# SICP Exercise 1-6 : Understanding order of evaluation

SICP Exercise 1.6 is very interesting. I found it difficult to understand the problem and then the solution. It was fun to actually understand and reason about the solution.

In section 1.1.7 we define a function to calculate square root of a number by Newton’s method of successive approximation.

``` scheme Newton’s method of successive approximation for finding square root of a number

(define (square x) (* x x))

(define (average x y) (/ (+ x y) 2))

(define (improve guess x) (average guess (/ x guess)))

(define (good-enough? guess x) (< (abs (- x (square guess))) 0.0000000001))

(define (square-root-iter guess x) (if (good-enough? guess x) guess (square-root-iter (improve guess x) x)))

``````
Exercise 1.6 defines a replacement for special form `if` as follows

``` scheme 'if' as a ordinary procedure

(define (new-if predicate then-clause else-clause)
(cond (predicate then-clause)
(else else-clause)))
``````

Now `square-root-iter` function changed as follows

``` scheme New version of ‘square-root-iter’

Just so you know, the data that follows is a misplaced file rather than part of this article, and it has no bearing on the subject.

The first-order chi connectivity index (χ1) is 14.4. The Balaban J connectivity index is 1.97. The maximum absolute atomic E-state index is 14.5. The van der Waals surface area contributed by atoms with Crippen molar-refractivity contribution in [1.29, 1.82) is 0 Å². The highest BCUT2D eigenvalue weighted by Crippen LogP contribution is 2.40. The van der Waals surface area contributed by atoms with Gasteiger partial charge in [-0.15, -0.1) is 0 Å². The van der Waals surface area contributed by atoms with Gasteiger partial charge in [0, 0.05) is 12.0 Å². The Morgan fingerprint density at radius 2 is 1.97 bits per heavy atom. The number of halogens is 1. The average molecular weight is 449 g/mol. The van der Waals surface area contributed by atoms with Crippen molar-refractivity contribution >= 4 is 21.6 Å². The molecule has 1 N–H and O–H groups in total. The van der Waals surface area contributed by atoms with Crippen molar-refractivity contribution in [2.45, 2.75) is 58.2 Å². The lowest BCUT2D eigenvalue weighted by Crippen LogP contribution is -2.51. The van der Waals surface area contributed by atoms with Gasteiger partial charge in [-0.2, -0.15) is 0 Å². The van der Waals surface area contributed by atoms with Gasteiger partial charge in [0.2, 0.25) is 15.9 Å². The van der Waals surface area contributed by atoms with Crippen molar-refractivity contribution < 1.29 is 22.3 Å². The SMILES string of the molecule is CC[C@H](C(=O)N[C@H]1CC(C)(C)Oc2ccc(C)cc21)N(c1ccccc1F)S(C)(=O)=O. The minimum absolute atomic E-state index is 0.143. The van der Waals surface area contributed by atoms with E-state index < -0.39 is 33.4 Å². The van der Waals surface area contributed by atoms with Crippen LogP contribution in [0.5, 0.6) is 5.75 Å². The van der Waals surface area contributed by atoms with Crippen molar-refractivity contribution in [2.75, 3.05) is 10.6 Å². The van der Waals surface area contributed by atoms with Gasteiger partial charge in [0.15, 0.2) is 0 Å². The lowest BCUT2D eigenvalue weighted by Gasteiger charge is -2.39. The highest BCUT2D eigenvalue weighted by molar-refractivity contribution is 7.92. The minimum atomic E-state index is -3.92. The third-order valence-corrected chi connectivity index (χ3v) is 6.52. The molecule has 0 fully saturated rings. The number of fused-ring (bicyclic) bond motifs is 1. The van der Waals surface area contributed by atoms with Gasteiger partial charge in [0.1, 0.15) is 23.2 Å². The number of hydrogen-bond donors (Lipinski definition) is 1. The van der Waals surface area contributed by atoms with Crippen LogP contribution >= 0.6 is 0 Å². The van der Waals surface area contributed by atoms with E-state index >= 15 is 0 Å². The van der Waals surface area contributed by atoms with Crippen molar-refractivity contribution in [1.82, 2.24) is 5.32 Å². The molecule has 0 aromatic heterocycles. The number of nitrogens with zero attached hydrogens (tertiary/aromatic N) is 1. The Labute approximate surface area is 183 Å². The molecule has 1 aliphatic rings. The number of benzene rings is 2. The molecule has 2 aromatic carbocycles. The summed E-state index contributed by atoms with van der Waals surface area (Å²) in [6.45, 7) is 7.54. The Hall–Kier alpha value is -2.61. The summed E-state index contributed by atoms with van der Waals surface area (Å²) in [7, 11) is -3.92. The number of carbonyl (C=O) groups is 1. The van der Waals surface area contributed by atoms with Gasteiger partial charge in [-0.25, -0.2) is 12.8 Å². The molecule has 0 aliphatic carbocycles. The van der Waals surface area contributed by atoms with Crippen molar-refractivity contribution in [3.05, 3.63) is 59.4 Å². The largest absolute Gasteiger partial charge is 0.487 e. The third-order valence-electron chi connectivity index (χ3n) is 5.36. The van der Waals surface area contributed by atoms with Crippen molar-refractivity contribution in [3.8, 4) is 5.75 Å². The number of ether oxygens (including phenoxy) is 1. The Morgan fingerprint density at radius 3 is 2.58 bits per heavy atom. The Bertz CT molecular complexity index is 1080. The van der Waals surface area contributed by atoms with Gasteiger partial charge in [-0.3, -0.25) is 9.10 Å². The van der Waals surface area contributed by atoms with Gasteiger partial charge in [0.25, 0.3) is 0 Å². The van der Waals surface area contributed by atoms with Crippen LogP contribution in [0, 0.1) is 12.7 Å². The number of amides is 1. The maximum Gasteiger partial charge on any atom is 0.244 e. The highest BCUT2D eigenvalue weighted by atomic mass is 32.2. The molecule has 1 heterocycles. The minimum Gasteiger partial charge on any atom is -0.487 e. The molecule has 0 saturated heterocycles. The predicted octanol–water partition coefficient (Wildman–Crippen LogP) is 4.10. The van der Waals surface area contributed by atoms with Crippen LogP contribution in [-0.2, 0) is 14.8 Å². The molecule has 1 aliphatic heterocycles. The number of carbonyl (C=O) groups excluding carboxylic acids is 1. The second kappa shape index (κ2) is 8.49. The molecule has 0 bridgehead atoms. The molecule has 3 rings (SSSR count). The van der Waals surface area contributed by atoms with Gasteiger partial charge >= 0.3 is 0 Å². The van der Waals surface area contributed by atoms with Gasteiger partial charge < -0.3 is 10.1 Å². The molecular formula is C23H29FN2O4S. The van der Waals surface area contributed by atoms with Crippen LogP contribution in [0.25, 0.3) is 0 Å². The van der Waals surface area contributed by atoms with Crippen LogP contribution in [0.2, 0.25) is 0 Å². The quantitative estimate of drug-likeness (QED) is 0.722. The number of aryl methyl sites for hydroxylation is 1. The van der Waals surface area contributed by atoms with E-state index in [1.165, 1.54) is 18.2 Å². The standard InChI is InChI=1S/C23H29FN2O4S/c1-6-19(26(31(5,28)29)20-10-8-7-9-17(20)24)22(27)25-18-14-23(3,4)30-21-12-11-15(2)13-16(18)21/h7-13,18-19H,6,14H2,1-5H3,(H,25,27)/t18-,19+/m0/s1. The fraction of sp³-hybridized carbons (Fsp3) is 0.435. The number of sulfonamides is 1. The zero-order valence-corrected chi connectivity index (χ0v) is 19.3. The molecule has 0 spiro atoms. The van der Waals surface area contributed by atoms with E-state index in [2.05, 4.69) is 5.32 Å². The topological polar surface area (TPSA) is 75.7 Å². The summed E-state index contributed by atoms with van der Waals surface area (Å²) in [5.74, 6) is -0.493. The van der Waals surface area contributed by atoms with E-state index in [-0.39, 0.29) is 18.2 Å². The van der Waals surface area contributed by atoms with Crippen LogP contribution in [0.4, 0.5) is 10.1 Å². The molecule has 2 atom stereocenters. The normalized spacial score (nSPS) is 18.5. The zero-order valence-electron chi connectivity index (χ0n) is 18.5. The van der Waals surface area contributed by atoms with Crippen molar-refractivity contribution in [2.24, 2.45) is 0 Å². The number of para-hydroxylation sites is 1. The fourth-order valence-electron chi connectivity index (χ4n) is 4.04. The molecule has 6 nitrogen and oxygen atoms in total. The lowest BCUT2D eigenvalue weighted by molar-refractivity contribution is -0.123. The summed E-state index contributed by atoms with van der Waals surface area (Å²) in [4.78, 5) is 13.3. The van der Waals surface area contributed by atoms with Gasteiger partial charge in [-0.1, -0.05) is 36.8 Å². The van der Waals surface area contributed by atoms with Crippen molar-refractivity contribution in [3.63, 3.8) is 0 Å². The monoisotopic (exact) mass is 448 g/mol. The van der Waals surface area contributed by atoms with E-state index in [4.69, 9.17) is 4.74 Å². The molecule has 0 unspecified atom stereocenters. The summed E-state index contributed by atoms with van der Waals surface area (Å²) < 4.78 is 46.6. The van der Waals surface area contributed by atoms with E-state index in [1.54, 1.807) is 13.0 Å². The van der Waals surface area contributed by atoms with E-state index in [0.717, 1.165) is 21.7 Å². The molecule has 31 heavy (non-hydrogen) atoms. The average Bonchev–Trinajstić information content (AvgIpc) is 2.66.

(define (square-root-iter guess x) (new-if (good-enough? guess x) guess (square-root-iter (improve guess x) x)))

``````
The problem asks us, what is the result of this version of
`square-root-iter`?

Definition of `new-if` is correct and it can be tested with some test
cases.

``` scheme

(new-if (= 5 0) 0 5)
; 5
(new-if (= 0 0) 0 0)
; 0
``````

But still evaluation of `square-root-iter` with `new-if` results in infinite loop. Why?

The answer is `order of evaluation`.

In scheme, there is a general rule of evaluation. First value inside parenthesis is considered as function and all other values are passed as arguments to that function. Only `Special forms` are evaluated differently.

`if` is a special form which is evaluated in following way.

``````(if <predicate> <consequent> <alternative>)
``````

First, <predicate> is evaluated. If it is true, then <consequent> is evaluated. Otherwise <alternative> is evaluated. `But both <consequent> and <alternative> are never evaluated at the same time.`

Our `new-if` is not a special form. So it will be evaluated as any other function following `applicative order of evaluation`.

Applicative order of evaluation first evaluates all operands completely and then passed them to operator. There is also `normal order evaluation` in which operands are evaluated `when they are actually needed`.

Scheme interpreter uses applicative order. So in new version of `square-root-iter`, while evaluating `new-if` it will try to evaluate it’s operands first. But the second operand of `new-if` is recursive call to `square-root-iter`. So this evaluation will never finish.

Problem is not in implementation of `new-if` but in it’s `evaluation`.